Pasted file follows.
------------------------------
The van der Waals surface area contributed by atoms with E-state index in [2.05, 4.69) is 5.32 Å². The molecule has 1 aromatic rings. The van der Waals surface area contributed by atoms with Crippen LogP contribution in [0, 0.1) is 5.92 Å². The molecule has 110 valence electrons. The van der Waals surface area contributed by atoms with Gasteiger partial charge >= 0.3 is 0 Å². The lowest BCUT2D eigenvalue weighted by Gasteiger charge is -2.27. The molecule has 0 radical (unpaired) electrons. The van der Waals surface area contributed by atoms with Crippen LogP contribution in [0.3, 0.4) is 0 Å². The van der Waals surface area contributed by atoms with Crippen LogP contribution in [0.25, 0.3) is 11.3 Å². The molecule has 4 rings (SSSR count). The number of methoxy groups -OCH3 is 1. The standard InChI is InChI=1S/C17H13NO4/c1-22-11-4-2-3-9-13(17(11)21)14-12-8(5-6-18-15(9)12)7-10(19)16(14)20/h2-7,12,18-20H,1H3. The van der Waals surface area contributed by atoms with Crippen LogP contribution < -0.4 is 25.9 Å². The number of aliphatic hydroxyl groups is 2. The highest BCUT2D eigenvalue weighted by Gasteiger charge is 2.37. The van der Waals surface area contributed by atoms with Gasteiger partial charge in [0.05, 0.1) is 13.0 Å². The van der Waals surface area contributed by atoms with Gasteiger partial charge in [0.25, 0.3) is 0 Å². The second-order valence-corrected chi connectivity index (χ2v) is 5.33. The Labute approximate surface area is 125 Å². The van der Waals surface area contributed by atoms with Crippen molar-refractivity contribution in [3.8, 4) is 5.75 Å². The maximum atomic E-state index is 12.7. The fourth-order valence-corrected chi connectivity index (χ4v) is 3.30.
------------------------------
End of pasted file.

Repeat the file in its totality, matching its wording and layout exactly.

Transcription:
The van der Waals surface area contributed by atoms with E-state index in [2.05, 4.69) is 5.32 Å². The molecule has 1 aromatic rings. The van der Waals surface area contributed by atoms with Crippen LogP contribution in [0, 0.1) is 5.92 Å². The molecule has 110 valence electrons. The van der Waals surface area contributed by atoms with Gasteiger partial charge >= 0.3 is 0 Å². The lowest BCUT2D eigenvalue weighted by Gasteiger charge is -2.27. The molecule has 0 radical (unpaired) electrons. The van der Waals surface area contributed by atoms with Crippen LogP contribution in [0.3, 0.4) is 0 Å². The van der Waals surface area contributed by atoms with Crippen LogP contribution in [0.25, 0.3) is 11.3 Å². The molecule has 4 rings (SSSR count). The number of methoxy groups -OCH3 is 1. The standard InChI is InChI=1S/C17H13NO4/c1-22-11-4-2-3-9-13(17(11)21)14-12-8(5-6-18-15(9)12)7-10(19)16(14)20/h2-7,12,18-20H,1H3. The van der Waals surface area contributed by atoms with Crippen LogP contribution < -0.4 is 25.9 Å². The number of aliphatic hydroxyl groups is 2. The highest BCUT2D eigenvalue weighted by Gasteiger charge is 2.37. The van der Waals surface area contributed by atoms with Gasteiger partial charge in [0.05, 0.1) is 13.0 Å². The van der Waals surface area contributed by atoms with Gasteiger partial charge in [0.25, 0.3) is 0 Å². The second-order valence-corrected chi connectivity index (χ2v) is 5.33. The Labute approximate surface area is 125 Å². The van der Waals surface area contributed by atoms with Crippen molar-refractivity contribution in [3.8, 4) is 5.75 Å². The maximum atomic E-state index is 12.7. The fourth-order valence-corrected chi connectivity index (χ4v) is 3.30.